6. Why do so few experts (such as politicians, scientists, professors, and television pundits) make value priorities explicit? Should individuals expressing their opinions on a social controversy make their value priorities explicit? Why should or shouldn’t they?
    • I believe that experts choose not to make their value priorities explicit because they are often judged by others and when they state something and a large group of people disagree, then their expertise and credibility are questioned. I believe that each situation is different. I think the more power and influence an individual has then the more people should and will know about them, with that I think they should be more open and honest about their value priorities.
  7. Look at the table of “Typical Value Conflict and Sample Controversies” on page 57 of ARQ. Try to think of one more to add to this list, and an example of when the two values conflict.
    • One example to workplace harassment / bullying is speaking up or staying quiet.

Reading Reflection Post #3: Issues, Conclusions, and Reasons

Reading Reflection 3

  1. The first issue is descriptive issues. These issues reflect individuals curiosity about patterns or order in the world. The other issue mentioned is prescriptive issues and these questions touch on ethics and morals. Prescriptive issues touch on right and wrong, good or bad, and answer how things ought to be. You can tell the difference between the two issues by inferring from cues, researching the writer, and understanding which issue is which and how each of them are asked. 
  2. To determine the authors conclusion, ask “What is the writer or speaker trying to prove?” Or “what is the communicator’s main point?” To locate the conclusion, find the statement that the writer wants you to believe or the this, because of that statement. With that, anything that you infer is also a conclusion based on the understanding and reading you have read. The following clues may also help when finding the conclusion. 1. Ask what the issue is: know the issue and find the response. 2. Look for indicator words: listen for indicator words to prepare for a conclusion or summed up thesis. 3. Look in likely locations: beginning and end often mention the conclusion. 4. Remember what a conclusion is not: not examples, stats, definitions, or evidence. 5. Check the context of the communication and the authors background: know the author because they often write in similar positions of issues.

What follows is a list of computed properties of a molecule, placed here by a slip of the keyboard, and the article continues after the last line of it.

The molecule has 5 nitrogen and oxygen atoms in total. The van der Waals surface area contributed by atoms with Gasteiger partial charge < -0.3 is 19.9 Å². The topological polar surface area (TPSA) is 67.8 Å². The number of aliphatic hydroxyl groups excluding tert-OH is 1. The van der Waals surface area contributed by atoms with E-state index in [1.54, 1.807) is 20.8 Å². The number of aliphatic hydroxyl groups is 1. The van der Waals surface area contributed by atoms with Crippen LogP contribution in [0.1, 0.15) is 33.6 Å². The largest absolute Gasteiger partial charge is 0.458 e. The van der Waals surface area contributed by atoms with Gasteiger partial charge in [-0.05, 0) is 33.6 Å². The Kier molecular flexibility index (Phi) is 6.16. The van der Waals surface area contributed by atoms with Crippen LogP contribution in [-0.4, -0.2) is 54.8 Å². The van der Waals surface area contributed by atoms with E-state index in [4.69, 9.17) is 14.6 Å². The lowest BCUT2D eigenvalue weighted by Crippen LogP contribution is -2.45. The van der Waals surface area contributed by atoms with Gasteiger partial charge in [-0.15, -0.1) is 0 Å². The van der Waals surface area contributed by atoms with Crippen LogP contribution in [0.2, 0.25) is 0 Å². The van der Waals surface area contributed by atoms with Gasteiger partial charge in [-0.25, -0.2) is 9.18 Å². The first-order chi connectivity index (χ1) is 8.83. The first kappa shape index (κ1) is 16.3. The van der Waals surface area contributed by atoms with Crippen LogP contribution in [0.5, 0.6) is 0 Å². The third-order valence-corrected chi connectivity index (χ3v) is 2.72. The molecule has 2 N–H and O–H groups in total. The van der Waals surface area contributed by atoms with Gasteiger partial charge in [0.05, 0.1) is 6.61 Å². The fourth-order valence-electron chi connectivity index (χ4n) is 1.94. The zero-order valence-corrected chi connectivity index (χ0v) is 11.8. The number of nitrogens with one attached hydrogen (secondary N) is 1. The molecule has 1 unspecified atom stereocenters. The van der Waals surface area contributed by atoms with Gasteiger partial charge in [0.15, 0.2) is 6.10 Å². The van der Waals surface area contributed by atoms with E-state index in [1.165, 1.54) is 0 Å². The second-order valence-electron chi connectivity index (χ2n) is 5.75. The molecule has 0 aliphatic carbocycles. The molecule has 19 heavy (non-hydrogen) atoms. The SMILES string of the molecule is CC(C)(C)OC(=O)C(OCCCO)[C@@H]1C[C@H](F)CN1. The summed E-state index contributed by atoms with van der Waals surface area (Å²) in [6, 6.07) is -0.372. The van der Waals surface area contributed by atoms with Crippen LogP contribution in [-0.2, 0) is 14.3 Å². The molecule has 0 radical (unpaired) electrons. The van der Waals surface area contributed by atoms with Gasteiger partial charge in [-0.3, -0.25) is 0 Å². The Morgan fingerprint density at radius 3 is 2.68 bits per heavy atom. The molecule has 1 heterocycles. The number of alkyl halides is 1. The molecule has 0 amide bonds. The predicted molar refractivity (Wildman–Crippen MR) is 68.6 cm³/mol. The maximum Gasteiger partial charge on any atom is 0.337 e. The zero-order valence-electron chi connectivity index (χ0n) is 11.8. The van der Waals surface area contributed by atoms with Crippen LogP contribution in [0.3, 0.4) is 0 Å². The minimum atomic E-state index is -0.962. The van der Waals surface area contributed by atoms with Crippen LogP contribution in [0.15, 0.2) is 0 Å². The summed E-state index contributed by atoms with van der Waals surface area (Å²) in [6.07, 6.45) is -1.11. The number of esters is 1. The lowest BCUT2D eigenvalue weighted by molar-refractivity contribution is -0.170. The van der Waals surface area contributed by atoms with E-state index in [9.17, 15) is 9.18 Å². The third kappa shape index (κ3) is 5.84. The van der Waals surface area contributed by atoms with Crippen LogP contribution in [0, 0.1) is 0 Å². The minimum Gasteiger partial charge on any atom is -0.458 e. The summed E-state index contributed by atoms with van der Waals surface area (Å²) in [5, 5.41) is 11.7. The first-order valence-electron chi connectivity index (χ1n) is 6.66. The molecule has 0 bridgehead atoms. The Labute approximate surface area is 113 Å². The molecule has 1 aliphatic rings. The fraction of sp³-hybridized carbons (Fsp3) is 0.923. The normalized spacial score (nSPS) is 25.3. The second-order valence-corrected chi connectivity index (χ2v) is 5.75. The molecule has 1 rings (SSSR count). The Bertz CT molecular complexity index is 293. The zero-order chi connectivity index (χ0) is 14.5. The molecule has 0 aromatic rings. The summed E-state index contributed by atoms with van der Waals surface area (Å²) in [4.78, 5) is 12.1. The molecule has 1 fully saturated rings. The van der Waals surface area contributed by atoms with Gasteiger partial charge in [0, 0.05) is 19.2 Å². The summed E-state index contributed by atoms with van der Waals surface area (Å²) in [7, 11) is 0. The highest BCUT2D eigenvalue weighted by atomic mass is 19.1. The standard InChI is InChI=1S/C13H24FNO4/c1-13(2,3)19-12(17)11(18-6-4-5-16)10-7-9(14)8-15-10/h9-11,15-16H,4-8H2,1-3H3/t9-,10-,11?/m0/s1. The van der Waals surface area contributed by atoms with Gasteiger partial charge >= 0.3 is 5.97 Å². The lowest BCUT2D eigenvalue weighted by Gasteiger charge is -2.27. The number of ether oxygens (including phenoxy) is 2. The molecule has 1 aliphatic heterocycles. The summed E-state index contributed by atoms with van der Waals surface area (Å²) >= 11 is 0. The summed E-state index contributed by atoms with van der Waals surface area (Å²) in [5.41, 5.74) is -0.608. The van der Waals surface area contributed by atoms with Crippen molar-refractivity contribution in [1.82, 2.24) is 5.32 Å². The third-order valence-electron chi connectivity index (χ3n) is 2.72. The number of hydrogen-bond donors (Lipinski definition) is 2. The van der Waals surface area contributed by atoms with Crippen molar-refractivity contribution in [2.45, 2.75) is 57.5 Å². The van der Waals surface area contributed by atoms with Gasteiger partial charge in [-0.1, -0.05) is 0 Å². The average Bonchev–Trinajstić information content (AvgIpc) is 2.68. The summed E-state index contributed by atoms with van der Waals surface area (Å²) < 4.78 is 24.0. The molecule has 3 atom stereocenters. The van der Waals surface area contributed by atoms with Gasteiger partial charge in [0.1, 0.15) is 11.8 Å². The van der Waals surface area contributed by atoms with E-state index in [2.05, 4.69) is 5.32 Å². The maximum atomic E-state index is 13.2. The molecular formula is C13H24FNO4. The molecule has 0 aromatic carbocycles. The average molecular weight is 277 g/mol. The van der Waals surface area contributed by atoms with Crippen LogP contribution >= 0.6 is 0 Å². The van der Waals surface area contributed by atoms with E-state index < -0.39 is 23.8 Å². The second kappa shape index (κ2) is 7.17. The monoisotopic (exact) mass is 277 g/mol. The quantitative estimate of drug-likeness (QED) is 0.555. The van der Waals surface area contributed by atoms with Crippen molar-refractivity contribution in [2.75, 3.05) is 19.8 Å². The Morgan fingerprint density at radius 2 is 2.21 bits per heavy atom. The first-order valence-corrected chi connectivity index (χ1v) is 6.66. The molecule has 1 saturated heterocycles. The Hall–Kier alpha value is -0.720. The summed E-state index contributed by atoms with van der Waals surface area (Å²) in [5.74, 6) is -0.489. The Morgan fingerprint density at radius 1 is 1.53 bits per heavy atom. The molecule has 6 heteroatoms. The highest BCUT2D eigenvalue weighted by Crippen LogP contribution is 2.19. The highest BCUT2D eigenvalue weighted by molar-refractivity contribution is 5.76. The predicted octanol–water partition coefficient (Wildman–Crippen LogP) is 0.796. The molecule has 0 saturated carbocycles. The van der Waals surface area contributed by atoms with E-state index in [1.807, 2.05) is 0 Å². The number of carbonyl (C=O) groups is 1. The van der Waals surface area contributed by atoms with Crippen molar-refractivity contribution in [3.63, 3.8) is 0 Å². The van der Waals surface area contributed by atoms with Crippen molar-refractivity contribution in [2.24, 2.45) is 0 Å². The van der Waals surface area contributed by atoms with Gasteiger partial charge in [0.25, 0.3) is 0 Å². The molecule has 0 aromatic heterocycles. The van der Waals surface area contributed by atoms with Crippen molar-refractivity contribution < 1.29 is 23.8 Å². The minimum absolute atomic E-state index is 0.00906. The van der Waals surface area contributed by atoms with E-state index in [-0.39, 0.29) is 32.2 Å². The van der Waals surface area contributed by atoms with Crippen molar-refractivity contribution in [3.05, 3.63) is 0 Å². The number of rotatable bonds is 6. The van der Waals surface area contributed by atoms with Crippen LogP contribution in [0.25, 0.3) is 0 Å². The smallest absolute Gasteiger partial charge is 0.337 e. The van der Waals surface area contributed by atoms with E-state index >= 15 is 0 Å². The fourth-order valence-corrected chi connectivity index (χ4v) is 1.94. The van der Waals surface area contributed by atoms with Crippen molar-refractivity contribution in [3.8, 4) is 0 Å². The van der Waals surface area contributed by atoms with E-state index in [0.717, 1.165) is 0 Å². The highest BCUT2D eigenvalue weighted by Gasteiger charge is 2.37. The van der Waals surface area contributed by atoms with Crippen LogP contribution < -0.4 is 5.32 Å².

3. An argument is the combination of the reasons and final conclusion. There can be very few reasons or many reasons that are related to the conclusion. The characteristics of an argument are intent or hope to convince the reader, quality variance, and they have both a reason(s) and conclusion. 
  4. Why? Why does the writer or author believe this? (Or a similar form to the question.) Indicator words for reasons include: because, as a result of, is supported by, studies show that, for the reason that, and because….
  5. Identify (a) the overall issue discussed, (b) the author’s conclusion, and (c) the author’s reasons that explain why we should believe the conclusion. (A) The issue of the article is how can intellectual humility make you a better person. (b) The conclusion is that intellectual humility involves more than what we know. It involves listening to others while applying some empathy and talking time to expand our knowledge and accept, at times, what we think may be wrong. (c) One reason for this conclusion are the studies done and the research found by the University of California. They have proven that listening to others helps to increase our long-term intellectual process. Another reason is people strive for wisdom and they want to know more. Reason three includes the more intellectually flexible people are, the more people have to gain.